Michigan OverviewSurrounded by four of the five great lakes, the U.S. state of Michigan consists of two peninsulas, the Upper Peninsula and Lower Peninsula. The Lower Peninsula is the portion shaped like a mitten and is a center of manufacturing and high-tech industry. It is also home to the country's three major automobile companiesGeneral Motors, Ford, and Chryslerwhose headquarters are in the Detroit metropolitan area. The Upper Peninsula is separated from the Lower by the Straits of Mackinac, a five-mile channel that joins Lake Huron to Lake Michigan. In contrast, the Upper Peninsula is sparsely populated and is economically important for its status as a tourist destination and its abundance of natural resources.
So whether you're a city person or a country person, Michigan has a mix of both. Its economy is diverse, split between tourism and industry, which offers a wide range of attractions for visitors. The Lower Peninsula holds all the comforts and entertainment of a metropolitan area, while the Upper Peninsula exhibits all the wonders and beauty of the rugged outdoors.
SightsThe Lower and Upper Peninsulas of Michigan are two different worldsone a hub of business and industry the other a gem of nature.
As far as city sights go, Lansing, Detroit, and Ann Arbor are a few of the Lower Peninsula centers. Lansing is home to the State Capitol as well as the Michigan Historical Museum, both offering insight from the industrial history of the state to the history of the first people. Detroit is the largest city and has a wide range of sights from arts and historical museums to places like the Henry Ford Estate and museum, historic Fort Wayne, as well as the Detroit Public Library. Ann Arbor lay home to the University of Michigan in addition to museums in archaeology, art, natural history, and an arboretum. The cities of Michigan have museums and historic locations to occupy extensive sight-seeing.
Yet, some of the most breathtaking sights of the state lay in the natural wonders. Some of the more popular locations include Isle Royale National Park, Pictured Rocks National Seashore, Sleeping Bear Dunes National Lakeshore, and Tahquamenon Falls State Park. Each holds opportunities to catch sight of native wildlife like wolves, foxes, moose, otters, ospreys, herring gulls, and falcons, as well as the beauty of natural occurrences like rushing waterfalls, vast lakes, dunes, cliffs, beaches and rocky shoreline.
Mackinac Island is a sight of its own, existing in a place lost to time with no cars or buses. Visitors can take a ferry to the island and spend the day wandering through the shops of the old town, touring the island on a horse-drawn carriage, hiking, or visiting the historic Fort Mackinac.
RegionsDetroit is the largest city of Michigan. Nicknamed "Motor City," it is the world's automotive center, but it is also a center of history and culture. In addition to the plethora of museums, it is home to the neoclassical Detroit Institute of Arts, and is also the birthplace of Motown Records, whose chart-topping history is on display at Hitsville U.S.A. (Detroit's Motown museum). Like any city, Detroit is also a hub of shopping, dining, theaters, and entertainment. A cultural center of Michigan, Detroit attracts millions of visitors each year.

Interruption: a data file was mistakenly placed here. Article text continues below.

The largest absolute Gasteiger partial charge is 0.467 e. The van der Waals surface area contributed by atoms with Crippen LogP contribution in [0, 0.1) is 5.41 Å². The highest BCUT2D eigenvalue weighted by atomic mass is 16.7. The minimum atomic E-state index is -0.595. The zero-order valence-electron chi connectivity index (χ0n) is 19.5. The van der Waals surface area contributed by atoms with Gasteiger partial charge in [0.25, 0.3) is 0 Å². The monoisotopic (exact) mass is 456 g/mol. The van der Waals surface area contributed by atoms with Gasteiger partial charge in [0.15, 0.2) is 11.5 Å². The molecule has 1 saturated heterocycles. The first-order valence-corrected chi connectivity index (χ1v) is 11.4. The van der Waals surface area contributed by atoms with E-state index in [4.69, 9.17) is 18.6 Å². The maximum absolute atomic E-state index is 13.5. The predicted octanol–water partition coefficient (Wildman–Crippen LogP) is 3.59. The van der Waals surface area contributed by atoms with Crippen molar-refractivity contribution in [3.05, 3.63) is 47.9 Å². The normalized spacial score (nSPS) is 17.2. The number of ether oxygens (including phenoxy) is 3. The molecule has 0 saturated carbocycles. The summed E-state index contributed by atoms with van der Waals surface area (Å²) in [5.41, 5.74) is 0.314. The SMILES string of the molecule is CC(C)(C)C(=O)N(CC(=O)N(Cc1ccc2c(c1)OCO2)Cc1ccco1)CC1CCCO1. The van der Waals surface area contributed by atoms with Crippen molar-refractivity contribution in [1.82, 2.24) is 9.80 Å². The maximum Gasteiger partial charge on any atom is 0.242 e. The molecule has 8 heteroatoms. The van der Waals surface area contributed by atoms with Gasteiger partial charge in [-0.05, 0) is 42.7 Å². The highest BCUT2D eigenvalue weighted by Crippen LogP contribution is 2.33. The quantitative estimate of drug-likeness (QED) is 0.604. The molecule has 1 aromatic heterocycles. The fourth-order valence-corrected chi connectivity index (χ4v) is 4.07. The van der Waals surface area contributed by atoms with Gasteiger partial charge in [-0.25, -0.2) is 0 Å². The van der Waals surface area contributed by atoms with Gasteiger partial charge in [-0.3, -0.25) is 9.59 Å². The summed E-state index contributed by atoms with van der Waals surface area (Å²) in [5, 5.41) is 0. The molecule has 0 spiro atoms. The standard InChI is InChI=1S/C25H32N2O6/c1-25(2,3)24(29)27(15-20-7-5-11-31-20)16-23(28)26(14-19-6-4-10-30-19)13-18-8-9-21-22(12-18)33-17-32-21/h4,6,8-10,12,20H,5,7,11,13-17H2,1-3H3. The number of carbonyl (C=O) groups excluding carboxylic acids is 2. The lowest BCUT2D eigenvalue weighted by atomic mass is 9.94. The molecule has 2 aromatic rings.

ActivitiesOf course, a visit to any of Michigan's cities will have more than enough activities to occupy an extended visit. From museums, galleries, and historic landmarks, to dining, music, and theater, the list of things to do and places to see goes on. Even the state parks have much to offer in natural phenomena, wildlife, hiking, camping, skiing, boating, and fishing. Being surrounded by lakes, some of the biggest lakes in the world, Michigan is a center of boating and fishing. With 64,980 inland lakes and ponds in addition to the Great Lakes, it is in fact one of the leading U.S. states for recreational boating. A visit to Michigan, depending on how you plan it, can give you a little taste of two worldsthe bustling sight of the cities, as well as the peaceful calm of nature. Don't forget to see some of the state's historic lighthouses as well, dotted along Michigan's 3,288 miles of shoreline!
Food and DiningWhile the metropolitan areas have just about any food you could want, a traditional Michigan recipe is that of the meat pasty. With Cornish and Finnish roots, these popular D-shaped beef and veggie meat pies began as miners' fuel. It is a particular tourist attraction of the Upper Peninsula where ethnic groups adopted the pasty for use in the Copper Country copper mines. If the food of miners doesn't appeal, Michigan is like any American state with many burger joints and restaurants dotted throughout the UP, and a cluster of chains, fine dining, and ethnic restaurants, available in any of the cities. Some of the top rated in Detroit include Pizza Papalis, Michael Symon's Roast, Slows Bar BQ, Giovanni's, and Lafayette Coney Island.
TransportationA few major airports on the Lower Peninsula include Detroit Metropolitan Wayne County Airport, Bishop International Airport, and Gerald R. Ford International Airport, which are each serviced by major airlines. For the Upper Peninsula, the biggest airports include Sawyer International Airport and Houghton County Memorial Airport.
Amtrak passenger rail services the state, connecting many southern and western Michigan cities to Chicago, Illinois.
By car, Interstate 75 is the main highway between Detroit, Flint, and Saginaw extending north to Sault Sainte Marie and providing access to Sault Ste. Marie, Ontario. I-69 enters the state near the MichiganOhioIndiana border, I-94 enters the western end of the state at the Indiana border, I-96 runs eastwest between Detroit and Muskegon, and US 2 enters Michigan at the city of Ironwood.